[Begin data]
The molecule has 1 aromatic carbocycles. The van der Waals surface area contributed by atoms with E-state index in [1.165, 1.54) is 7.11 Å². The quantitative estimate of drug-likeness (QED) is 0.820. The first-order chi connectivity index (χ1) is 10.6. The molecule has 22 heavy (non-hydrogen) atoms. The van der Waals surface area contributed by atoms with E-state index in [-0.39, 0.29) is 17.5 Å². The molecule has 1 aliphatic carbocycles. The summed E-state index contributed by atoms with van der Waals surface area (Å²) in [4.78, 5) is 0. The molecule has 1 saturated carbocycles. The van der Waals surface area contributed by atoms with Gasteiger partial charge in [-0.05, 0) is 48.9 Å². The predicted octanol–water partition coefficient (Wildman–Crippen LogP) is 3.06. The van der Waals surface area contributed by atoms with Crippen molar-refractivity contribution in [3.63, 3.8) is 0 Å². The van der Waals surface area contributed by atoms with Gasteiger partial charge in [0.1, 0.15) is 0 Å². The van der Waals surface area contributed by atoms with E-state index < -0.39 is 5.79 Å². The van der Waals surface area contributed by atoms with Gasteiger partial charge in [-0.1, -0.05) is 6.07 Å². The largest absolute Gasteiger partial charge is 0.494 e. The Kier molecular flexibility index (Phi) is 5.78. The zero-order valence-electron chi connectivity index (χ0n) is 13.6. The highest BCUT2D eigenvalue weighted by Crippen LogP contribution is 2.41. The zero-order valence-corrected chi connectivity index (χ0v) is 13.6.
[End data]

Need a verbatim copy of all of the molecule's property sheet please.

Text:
The molecule has 1 aromatic carbocycles. The van der Waals surface area contributed by atoms with E-state index in [1.165, 1.54) is 7.11 Å². The quantitative estimate of drug-likeness (QED) is 0.820. The first-order chi connectivity index (χ1) is 10.6. The molecule has 22 heavy (non-hydrogen) atoms. The van der Waals surface area contributed by atoms with E-state index in [-0.39, 0.29) is 17.5 Å². The molecule has 1 aliphatic carbocycles. The summed E-state index contributed by atoms with van der Waals surface area (Å²) in [4.78, 5) is 0. The molecule has 1 saturated carbocycles. The van der Waals surface area contributed by atoms with Gasteiger partial charge in [-0.05, 0) is 48.9 Å². The predicted octanol–water partition coefficient (Wildman–Crippen LogP) is 3.06. The van der Waals surface area contributed by atoms with Crippen molar-refractivity contribution in [3.63, 3.8) is 0 Å². The van der Waals surface area contributed by atoms with Gasteiger partial charge in [0.1, 0.15) is 0 Å². The van der Waals surface area contributed by atoms with E-state index < -0.39 is 5.79 Å². The van der Waals surface area contributed by atoms with Gasteiger partial charge in [-0.1, -0.05) is 6.07 Å². The largest absolute Gasteiger partial charge is 0.494 e. The Kier molecular flexibility index (Phi) is 5.78. The zero-order valence-electron chi connectivity index (χ0n) is 13.6. The highest BCUT2D eigenvalue weighted by Crippen LogP contribution is 2.41. The zero-order valence-corrected chi connectivity index (χ0v) is 13.6.